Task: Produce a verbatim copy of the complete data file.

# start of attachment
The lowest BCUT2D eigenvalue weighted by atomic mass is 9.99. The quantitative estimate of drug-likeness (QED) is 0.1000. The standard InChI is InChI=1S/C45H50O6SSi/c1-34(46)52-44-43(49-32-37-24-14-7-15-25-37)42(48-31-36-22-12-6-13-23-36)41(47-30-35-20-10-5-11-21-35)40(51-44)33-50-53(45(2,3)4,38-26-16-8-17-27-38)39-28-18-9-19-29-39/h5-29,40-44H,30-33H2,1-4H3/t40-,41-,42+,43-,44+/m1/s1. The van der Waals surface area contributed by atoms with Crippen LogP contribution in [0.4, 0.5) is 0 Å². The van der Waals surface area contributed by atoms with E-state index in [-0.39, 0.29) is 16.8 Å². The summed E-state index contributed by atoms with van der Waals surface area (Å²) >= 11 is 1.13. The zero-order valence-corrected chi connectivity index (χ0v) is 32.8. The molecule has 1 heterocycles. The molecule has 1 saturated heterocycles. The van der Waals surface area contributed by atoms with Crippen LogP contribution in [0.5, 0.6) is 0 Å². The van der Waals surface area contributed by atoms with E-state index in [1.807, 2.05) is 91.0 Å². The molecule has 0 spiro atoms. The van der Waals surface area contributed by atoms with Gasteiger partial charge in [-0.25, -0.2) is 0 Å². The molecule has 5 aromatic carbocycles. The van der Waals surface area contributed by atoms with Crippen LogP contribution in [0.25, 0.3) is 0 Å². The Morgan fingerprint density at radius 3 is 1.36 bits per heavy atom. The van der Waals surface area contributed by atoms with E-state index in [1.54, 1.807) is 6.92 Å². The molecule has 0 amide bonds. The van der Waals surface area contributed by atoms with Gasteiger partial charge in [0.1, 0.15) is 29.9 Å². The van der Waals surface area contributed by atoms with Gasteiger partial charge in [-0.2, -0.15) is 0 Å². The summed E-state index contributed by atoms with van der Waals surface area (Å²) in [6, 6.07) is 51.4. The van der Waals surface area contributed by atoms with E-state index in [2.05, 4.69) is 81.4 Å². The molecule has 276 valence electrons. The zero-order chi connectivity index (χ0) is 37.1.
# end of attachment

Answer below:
The lowest BCUT2D eigenvalue weighted by atomic mass is 9.99. The quantitative estimate of drug-likeness (QED) is 0.1000. The standard InChI is InChI=1S/C45H50O6SSi/c1-34(46)52-44-43(49-32-37-24-14-7-15-25-37)42(48-31-36-22-12-6-13-23-36)41(47-30-35-20-10-5-11-21-35)40(51-44)33-50-53(45(2,3)4,38-26-16-8-17-27-38)39-28-18-9-19-29-39/h5-29,40-44H,30-33H2,1-4H3/t40-,41-,42+,43-,44+/m1/s1. The van der Waals surface area contributed by atoms with Crippen LogP contribution in [0.4, 0.5) is 0 Å². The van der Waals surface area contributed by atoms with E-state index in [-0.39, 0.29) is 16.8 Å². The summed E-state index contributed by atoms with van der Waals surface area (Å²) >= 11 is 1.13. The zero-order valence-corrected chi connectivity index (χ0v) is 32.8. The molecule has 1 heterocycles. The molecule has 1 saturated heterocycles. The van der Waals surface area contributed by atoms with Crippen LogP contribution in [0.5, 0.6) is 0 Å². The van der Waals surface area contributed by atoms with E-state index in [1.807, 2.05) is 91.0 Å². The molecule has 0 spiro atoms. The van der Waals surface area contributed by atoms with Gasteiger partial charge in [-0.25, -0.2) is 0 Å². The molecule has 5 aromatic carbocycles. The van der Waals surface area contributed by atoms with Crippen LogP contribution in [0.25, 0.3) is 0 Å². The Morgan fingerprint density at radius 3 is 1.36 bits per heavy atom. The van der Waals surface area contributed by atoms with E-state index in [1.54, 1.807) is 6.92 Å². The molecule has 0 amide bonds. The van der Waals surface area contributed by atoms with Gasteiger partial charge in [0.1, 0.15) is 29.9 Å². The van der Waals surface area contributed by atoms with Gasteiger partial charge in [-0.2, -0.15) is 0 Å². The summed E-state index contributed by atoms with van der Waals surface area (Å²) in [6, 6.07) is 51.4. The van der Waals surface area contributed by atoms with E-state index in [2.05, 4.69) is 81.4 Å². The molecule has 276 valence electrons. The zero-order chi connectivity index (χ0) is 37.1.